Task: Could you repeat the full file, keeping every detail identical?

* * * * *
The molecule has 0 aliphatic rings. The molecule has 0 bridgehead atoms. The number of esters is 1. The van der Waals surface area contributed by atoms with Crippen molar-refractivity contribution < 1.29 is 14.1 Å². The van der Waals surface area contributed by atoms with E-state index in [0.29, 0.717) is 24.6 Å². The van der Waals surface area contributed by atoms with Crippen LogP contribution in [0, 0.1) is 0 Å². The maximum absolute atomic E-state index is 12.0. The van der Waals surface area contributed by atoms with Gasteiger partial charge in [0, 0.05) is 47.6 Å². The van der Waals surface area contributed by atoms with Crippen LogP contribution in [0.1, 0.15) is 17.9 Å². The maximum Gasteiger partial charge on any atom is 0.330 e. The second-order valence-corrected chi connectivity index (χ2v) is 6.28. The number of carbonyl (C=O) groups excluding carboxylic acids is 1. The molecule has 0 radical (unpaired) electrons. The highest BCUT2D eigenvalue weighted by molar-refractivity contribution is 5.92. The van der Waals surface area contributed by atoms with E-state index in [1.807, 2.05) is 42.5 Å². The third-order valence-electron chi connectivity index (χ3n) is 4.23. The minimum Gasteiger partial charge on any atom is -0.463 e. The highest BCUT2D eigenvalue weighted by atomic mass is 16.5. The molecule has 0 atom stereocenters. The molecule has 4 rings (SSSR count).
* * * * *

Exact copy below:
The molecule has 0 aliphatic rings. The molecule has 0 bridgehead atoms. The number of esters is 1. The van der Waals surface area contributed by atoms with Crippen molar-refractivity contribution < 1.29 is 14.1 Å². The van der Waals surface area contributed by atoms with E-state index in [0.29, 0.717) is 24.6 Å². The van der Waals surface area contributed by atoms with Crippen LogP contribution in [0, 0.1) is 0 Å². The maximum absolute atomic E-state index is 12.0. The van der Waals surface area contributed by atoms with Gasteiger partial charge in [0, 0.05) is 47.6 Å². The van der Waals surface area contributed by atoms with Crippen LogP contribution in [0.1, 0.15) is 17.9 Å². The maximum Gasteiger partial charge on any atom is 0.330 e. The second-order valence-corrected chi connectivity index (χ2v) is 6.28. The number of carbonyl (C=O) groups excluding carboxylic acids is 1. The molecule has 0 radical (unpaired) electrons. The highest BCUT2D eigenvalue weighted by molar-refractivity contribution is 5.92. The van der Waals surface area contributed by atoms with E-state index in [1.807, 2.05) is 42.5 Å². The third-order valence-electron chi connectivity index (χ3n) is 4.23. The minimum Gasteiger partial charge on any atom is -0.463 e. The highest BCUT2D eigenvalue weighted by atomic mass is 16.5. The molecule has 0 atom stereocenters. The molecule has 4 rings (SSSR count).